The Birth Story of Caleb C and I go back a bit. I was a student during her first pregnancy and delivery and was privileged to be part of many appointments and her birth experience. She birthed her first baby by cesarean. When she found out she was expecting baby number 2, she asked me to be her midwife for home VBAC. C had a perfect pregnancy. Everything progressed beautifully. C text me early the morning of September 7 to tell me she woke up to contractions at 2am. They were still distant, every ten minutes, but she felt like this was the real deal. Funny enough, I had another mom text me that she was contracting every five minutes and I was just leaving to check on her. M, a dear midwife friend, lived just a couple minutes from C and went into check on her. C was 1/50/-2. Baby was still posterior, but contractions were there and regular. I kept in touch with C by phone throughout the day. Contractions would get a little closer, then space again. She called her doula over later that afternoon. M went back over and checked on her at 11pm, and found her to be 3/50/-2. C was going to get some rest. C text me at 300am the morning of September 8 stating contractions were every 2-3 minutes. An hour later, she asked me to come. I arrived to her house a little after 5 and watched her as calm as can be do her labor dance. Mom and baby’s vitals were perfect. K made mama and birth team a delicious breakfast. It was wonderful, calm, peaceful. At 900am, C requested a cervical check. She was 4/50/-2. Contractions had spaced to about every 5-7 minutes apart. C was tired. I talked to her about sleeping. I left and went to my inlaws who were close by and gave C space to rest. I arrived back at 3:30pm. Contractions were still spacey. Mom and baby’s vitals were perfect. It was obvious to me by abdominal palpation that baby was not yet engaged. I discussed with C about trying the Walcher’s Maneuver (check out spinning babies to get a description) to encourage baby to engage. I put her in Walcher’s for three contractions. Of course, when you are waiting on a contraction, it never comes. Then she walked around her house, rocking her hips. And then moved to the birth ball. She continued changing positions to encourage her sweet baby to engage, drop, and get in a better position. Contractions were staying about every 7 minutes. Around 5:30pm, I discussed with C about trying a pelvic release on both sides to see if it might help. Contractions stayed spaced out. Around 7pm, did a cervical check and found no change. I discussed with C the importance of resting. We agreed I would go home and sleep. C would sleep. She would call when contractions were 3-5 minutes apart, lasting a minute long. M agreed to be on call and check in on C for the night. September 9 came. I check in on C in the morning and she was doing well. By lunch time the contractions were coming close. C asked me to come around 2pm. Contractions were every 4 minutes, lasting 90 seconds. Cervical check found her to be 5/50/-2. C alternated positions often. Curb walking, lunging, hands and knees, birth ball…. C had to concentrate with the surges, sometimes letting out a light moaning. I had a heart to heart with C’s doula and convinced her to call someone in to give her a little break. She was a breastfeeding mama and going on little sleep. I knew we were still in for the long haul and C would need her doula more when things moved closer to her birthing time. At 7:00pm, C was 6/70/-2. These harder contractions were making good change. F, the acupuncturist, arrived soon after to moxibustion to encourage this stubborn baby to rotate out of the posterior position. Contractions were definitely stronger. C was moaning with each surge. She felt baby move some during the treatment. A check around 10pm found no cervical change. C tried to rest. Tried to move. Tried sitting in bath tub. We moved into the early hours of September 10. C asked me what should we do a little after 2am. We discussed our options. Breaking water, transporting. I was very concerned about breaking C’s water at home. It was quite clear by palpation that C had an abundant amount of amniotic fluid, along with the high position was a disaster waiting to happen. After talking and crying, C and K decided a little after 3am that they wanted to transfer to Ben Taub to continue her labor journey with the help of amniotomy in the hospital and epidural to help C rest. We left her home at 4 am for Ben Taub, arriving there at 5am. Her doula met us there. C was 7/70/-2 upon check in. After a couple hours in triage, she got moved into her room. She got an epidural. The head obstetrician came and did an ultrasound to get an amniotic fluid index since she too felt that there was a large amount of fluid. 24cm is what she estimated. Several residents came in and out. No one wanted to attempt to rupture her membranes. One bold resident talked to C about the risks and said she could attempt to rupture her membranes very gentle with the tip of an internal monitor. It would make a small pin point versus the big whole we get with a hook. C agreed. As soon as the gentle prick was made, her entire bag ruptured. C’s bed was soaked. It took three providers to keep baby in a steady position. Baby dropped to a 0 station after rupture. After a couple hours, no change was made. C decided to get the IUPC device and start pitocin to strengthen the contractions to see if her cervix would change. C continued to labor on, no cervical change. Around 3pm, the head obstetrician came in to try to manual rotate baby. C’s cervix was super stretchy, but baby’s head continued to get caught on the sacrum. The OB worked and worked, but could not get the baby to rotate. The OB told C that she could continue to labor, there was nothing wrong, but that she felt like her sacrum was too prominent and wasn’t allowing baby to rotate and didn’t think a vaginal birth would happen. Tears flowed down C’s face. She talked it out. She decided to go in for the repeat cesarean. She was happy with her labor experience and felt that this was far different than her first and that she had a fair shot at a vaginal birth. I reminded C that it was okay to mourn her birth, but be happy to have her baby. Baby Caleb was born at 4:21 pm by cesarean section on Tuesday, September 10, 2013. He was 7.6#, 20” long. He breastfed like a champ, and did not have a tongue tie, which was a concern for C. He looked exactly like his big brother! C was so strong. So peaceful. Completely calm and serene through her labor journey. K was an amazing partner. I loved how supportive her family was with beautiful affirmations and words of encouragement on her facebook group for her labor. I will forever be in awe of how beautiful and strong C was through her labor journey.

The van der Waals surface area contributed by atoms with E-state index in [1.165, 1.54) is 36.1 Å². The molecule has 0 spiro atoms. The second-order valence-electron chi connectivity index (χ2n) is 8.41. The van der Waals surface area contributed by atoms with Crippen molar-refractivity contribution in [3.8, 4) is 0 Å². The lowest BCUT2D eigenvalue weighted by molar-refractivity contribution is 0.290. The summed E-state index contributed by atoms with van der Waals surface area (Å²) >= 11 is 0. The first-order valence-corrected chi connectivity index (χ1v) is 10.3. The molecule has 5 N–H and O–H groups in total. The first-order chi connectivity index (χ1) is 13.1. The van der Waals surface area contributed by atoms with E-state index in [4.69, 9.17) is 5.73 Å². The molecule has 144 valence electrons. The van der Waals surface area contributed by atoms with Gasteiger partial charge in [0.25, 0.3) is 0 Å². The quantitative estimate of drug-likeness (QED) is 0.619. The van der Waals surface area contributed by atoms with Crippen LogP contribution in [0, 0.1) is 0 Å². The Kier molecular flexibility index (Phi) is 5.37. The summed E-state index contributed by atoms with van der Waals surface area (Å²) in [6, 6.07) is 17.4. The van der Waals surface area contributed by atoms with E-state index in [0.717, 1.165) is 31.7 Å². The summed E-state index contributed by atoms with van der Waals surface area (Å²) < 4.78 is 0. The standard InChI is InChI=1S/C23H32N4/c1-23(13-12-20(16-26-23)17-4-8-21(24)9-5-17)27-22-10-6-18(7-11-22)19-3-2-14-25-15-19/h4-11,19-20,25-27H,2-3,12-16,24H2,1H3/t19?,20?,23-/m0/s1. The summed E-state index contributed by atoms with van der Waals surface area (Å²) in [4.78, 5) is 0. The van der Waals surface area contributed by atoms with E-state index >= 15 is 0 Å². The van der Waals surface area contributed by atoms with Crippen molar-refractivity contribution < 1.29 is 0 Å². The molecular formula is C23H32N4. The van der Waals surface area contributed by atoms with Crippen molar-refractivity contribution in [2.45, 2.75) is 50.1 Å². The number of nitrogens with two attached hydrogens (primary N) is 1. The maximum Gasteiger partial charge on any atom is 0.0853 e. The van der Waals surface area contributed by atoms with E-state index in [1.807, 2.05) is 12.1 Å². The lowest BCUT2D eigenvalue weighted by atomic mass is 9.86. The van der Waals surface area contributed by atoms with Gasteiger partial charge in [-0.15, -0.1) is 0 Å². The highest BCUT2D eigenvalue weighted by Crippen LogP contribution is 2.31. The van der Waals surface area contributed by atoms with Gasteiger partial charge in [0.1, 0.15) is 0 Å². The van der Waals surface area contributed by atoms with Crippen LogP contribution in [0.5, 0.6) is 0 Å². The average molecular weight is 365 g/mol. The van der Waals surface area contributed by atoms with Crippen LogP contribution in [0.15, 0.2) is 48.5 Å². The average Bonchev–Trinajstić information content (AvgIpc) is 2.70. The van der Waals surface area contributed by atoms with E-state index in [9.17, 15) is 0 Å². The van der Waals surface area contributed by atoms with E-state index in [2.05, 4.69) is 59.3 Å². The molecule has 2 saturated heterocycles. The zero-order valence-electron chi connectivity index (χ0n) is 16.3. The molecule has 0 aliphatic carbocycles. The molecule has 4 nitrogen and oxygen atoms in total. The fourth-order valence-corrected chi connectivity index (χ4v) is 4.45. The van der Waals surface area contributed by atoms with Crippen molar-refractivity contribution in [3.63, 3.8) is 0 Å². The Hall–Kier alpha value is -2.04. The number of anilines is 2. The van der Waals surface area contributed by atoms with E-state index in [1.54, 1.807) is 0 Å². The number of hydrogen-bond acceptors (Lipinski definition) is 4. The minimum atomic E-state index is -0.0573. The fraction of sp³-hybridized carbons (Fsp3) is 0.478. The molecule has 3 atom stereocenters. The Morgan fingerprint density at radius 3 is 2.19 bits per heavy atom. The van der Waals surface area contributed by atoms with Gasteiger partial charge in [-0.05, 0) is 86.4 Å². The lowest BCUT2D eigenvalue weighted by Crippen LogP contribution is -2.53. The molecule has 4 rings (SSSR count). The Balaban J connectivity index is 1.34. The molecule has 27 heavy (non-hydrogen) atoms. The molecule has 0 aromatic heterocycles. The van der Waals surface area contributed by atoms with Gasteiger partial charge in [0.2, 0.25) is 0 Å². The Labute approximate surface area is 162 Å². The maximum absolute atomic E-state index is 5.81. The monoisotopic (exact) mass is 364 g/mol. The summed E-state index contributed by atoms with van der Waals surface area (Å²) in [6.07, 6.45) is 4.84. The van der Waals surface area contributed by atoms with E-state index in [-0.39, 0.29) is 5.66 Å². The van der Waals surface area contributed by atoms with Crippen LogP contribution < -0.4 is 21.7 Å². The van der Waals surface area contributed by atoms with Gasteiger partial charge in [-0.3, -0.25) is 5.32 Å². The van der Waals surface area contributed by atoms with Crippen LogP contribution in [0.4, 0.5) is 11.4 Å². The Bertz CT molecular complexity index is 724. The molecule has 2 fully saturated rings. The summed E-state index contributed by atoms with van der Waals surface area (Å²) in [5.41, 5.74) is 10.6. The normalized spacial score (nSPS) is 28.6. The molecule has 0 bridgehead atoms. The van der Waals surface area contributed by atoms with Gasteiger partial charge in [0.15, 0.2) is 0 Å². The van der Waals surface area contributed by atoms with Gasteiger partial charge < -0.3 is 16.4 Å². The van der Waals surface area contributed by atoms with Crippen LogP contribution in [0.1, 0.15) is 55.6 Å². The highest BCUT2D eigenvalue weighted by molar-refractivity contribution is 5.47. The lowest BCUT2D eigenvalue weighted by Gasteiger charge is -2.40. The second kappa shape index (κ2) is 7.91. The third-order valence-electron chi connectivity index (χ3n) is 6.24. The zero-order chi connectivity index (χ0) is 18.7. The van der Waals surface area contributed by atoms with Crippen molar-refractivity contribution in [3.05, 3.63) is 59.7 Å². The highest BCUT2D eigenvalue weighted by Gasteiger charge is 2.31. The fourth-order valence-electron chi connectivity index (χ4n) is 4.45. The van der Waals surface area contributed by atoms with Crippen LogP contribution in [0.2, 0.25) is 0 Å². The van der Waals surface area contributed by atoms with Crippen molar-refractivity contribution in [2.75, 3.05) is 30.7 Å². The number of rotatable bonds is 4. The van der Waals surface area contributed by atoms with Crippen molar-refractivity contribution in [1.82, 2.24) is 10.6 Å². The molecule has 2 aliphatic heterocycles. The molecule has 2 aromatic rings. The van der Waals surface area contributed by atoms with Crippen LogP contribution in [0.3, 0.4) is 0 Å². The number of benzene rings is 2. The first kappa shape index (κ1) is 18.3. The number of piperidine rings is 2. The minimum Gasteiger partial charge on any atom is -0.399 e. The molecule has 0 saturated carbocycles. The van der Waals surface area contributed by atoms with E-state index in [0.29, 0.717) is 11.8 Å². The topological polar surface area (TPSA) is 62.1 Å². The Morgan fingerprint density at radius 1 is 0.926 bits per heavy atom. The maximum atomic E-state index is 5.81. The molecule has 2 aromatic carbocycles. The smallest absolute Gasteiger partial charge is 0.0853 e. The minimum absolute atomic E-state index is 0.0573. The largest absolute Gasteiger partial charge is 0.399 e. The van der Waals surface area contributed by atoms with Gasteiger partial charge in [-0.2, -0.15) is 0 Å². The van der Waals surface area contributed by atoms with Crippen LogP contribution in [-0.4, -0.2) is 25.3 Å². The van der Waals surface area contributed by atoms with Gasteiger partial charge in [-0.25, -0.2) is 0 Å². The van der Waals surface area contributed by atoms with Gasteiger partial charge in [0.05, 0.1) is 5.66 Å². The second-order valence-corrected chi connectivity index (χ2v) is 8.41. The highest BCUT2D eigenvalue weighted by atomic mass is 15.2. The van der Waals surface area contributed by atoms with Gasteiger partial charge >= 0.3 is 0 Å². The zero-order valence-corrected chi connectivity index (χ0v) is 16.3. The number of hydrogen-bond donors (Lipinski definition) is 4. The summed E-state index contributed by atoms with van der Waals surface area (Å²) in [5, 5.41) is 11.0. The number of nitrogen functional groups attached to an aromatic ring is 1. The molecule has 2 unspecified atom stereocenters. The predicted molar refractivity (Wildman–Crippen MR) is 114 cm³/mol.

Thanksgiving Greetings from the Stellhorn Clan as November progressed very quickly! Last blog we laid out our itinerary for November and all